Rare CSN Rock Lore
Five things you may not know about one of music’s most famous super-groups, Crosby, Stills & Nash.
Thursday, September 20, 2012
Die hards have been appearing in large numbers nationwide throughout Crosby, Stills & Nash’s summer/fall tour – which wraps up in October with a four-night run at New York City’s renowned Beacon Theatre. From Seattle to Chicago to Houston to Phoenix, the aging hippies have consistently drawn sold-out crowds. Carmel will be no different. Wednesday night’s show at the Sunset Center – benefiting the Foundation for the Advancement of Midwifery – sold out in six minutes. It makes sense, though. How many more opportunities will there be to see the Rock and Roll Hall of Famers – and unofficial spokespeople of a generation – perform, together, their timeless classics like “Teach Your Children,” “Suite: Judy Blue Eyes” and “Wooden Ships”? Hiccups over the past 40-plus years remind fans not to take such shows for granted: CSN has endured indefinite hiatuses, multiple configurations, contractual conflicts, drugs galore and a liver transplant. But even as lifelong fans emerge from every crack and corner, there remain things the most enthusiastic CSN aficionado may not know. Here’s a sample:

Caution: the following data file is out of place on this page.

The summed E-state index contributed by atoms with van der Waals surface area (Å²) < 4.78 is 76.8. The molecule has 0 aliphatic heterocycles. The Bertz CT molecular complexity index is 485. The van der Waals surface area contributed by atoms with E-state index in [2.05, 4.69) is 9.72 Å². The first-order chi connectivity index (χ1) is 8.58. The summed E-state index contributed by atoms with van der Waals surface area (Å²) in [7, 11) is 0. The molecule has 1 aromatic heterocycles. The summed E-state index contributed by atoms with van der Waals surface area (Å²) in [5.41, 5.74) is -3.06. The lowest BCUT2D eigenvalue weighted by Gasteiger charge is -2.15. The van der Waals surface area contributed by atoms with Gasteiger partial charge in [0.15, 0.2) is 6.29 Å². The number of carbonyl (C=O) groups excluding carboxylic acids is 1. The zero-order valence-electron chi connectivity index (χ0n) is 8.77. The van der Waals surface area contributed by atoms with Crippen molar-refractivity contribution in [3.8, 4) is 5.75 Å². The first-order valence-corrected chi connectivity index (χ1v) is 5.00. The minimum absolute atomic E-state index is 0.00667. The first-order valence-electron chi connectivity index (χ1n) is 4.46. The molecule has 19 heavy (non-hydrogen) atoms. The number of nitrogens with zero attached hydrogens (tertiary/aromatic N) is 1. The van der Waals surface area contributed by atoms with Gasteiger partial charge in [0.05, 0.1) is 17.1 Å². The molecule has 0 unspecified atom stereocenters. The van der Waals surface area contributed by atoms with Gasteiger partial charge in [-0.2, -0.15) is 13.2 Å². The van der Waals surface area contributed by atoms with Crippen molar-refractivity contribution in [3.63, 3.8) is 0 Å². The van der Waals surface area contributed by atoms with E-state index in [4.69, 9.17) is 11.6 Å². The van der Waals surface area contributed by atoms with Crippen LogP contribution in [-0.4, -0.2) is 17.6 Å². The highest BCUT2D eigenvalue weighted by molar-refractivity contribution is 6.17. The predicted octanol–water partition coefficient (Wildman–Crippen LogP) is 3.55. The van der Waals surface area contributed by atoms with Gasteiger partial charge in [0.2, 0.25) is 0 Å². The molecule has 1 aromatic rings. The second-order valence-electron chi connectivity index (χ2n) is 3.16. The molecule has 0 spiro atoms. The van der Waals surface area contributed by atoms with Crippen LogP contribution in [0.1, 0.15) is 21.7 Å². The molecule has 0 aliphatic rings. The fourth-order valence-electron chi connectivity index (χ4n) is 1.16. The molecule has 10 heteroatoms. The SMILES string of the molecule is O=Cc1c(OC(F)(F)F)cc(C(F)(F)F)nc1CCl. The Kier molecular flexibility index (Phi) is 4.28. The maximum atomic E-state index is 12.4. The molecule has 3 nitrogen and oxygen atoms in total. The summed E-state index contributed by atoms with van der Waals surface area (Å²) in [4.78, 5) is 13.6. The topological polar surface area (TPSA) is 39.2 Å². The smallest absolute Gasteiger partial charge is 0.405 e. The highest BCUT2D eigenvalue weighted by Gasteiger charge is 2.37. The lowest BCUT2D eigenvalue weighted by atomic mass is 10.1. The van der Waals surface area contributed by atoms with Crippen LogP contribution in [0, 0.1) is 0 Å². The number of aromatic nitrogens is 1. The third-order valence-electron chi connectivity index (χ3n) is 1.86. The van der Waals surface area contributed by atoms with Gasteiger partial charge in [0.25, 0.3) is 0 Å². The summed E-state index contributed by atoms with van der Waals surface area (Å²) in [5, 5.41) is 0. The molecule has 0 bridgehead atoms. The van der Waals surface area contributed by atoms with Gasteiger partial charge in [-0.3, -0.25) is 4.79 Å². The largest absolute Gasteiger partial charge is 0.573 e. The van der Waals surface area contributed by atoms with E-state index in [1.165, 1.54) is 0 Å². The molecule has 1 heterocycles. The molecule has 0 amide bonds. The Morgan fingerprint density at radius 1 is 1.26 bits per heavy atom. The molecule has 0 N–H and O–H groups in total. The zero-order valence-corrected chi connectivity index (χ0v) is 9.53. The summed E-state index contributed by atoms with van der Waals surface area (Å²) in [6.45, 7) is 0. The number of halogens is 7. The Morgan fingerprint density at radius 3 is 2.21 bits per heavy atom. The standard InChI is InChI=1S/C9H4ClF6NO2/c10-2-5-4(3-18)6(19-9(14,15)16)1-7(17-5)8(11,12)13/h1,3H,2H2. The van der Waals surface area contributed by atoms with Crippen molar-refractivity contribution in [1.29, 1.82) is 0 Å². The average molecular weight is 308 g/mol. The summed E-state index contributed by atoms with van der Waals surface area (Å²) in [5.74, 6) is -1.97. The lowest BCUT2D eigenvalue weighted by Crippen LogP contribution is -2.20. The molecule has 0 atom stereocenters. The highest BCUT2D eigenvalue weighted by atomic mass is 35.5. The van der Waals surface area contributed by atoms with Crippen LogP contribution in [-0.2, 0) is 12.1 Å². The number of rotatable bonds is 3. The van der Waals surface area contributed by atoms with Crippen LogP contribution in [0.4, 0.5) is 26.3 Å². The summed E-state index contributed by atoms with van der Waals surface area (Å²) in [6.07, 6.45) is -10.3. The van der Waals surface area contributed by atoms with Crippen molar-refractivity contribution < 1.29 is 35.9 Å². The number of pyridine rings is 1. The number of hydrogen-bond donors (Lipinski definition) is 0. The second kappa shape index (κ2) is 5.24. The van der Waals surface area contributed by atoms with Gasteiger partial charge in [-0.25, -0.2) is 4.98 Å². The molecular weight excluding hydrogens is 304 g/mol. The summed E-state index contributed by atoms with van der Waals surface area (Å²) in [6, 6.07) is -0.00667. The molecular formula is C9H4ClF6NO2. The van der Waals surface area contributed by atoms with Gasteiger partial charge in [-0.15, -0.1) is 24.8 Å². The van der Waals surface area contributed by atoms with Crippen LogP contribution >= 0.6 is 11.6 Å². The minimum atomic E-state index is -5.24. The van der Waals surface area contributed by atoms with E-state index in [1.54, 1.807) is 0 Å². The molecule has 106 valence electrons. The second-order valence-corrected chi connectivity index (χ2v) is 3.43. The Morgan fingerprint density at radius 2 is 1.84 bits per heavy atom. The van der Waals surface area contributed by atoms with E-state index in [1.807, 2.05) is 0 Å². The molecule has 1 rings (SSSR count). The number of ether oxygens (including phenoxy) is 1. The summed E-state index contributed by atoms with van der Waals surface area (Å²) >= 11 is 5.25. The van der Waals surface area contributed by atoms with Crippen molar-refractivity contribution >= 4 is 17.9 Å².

1. According to Dave Zimmer’s Crosby, Stills & Nash: The Biography, there’s a multi-decade debate between all three members regarding the site of their first collaboration. Nash and Crosby believe it all went down in Joni Mitchell’s Laurel Canyon living room, while Stills thinks the spontaneous harmonization session occurred in “Mama” Cass Elliot’s kitchen. The one thing they can all agree on about that magical day back in the late-60s: The first song they sang together was Stills’ “You Don’t Have to Cry,” which ended up on their masterful debut Crosby, Stills & Nash.
2. In Crosby, Stills, Nash & Young’s entire catalog, there’s only one tune that all four wrote together: “Little Blind Fish.” The jam was originally recorded in 1974 at Broken Arrow Studio but wasn’t released until 1998 by the short-lived Crosby, Pevar and Raymond.
3. Jefferson Airplane co-founder Paul Kantner co-wrote one of CSN’s biggest hits, “Wooden Ships,” with Stills and Crosby. Kantner wasn’t credited on the album for his involvement on the psychedelia-meets-sci-fi jam, due to legal issues. That same year, Jefferson Airplane released its own version of the song on Volunteers, which has a slightly different melody and wording.
4. CSN failed its audition for a recording contract with The Beatles’ Apple Records label before signing a long-term contract with Atlantic. Though Apple Records was probably never very hard up for cash, they would’ve enjoyed a bump as both CSN’s debut and follow-up Déjà Vu (with Neil Young) garnered several Top 40 Hits and millions in sales.
5. Late, great comedian/Saturday Night Live cast member/Simpsons contributor Phil Hartman designed the CSN logo used from the mid-’70s through the ’80s featuring intertwined initials.
CROSBY, STILLS AND NASH perform 7:30pm Wednesday, Sept. 26, at Sunset Center, San Carlos Street at Ninth, Carmel. Sold out. 620-2048, www.sunsetcenter.org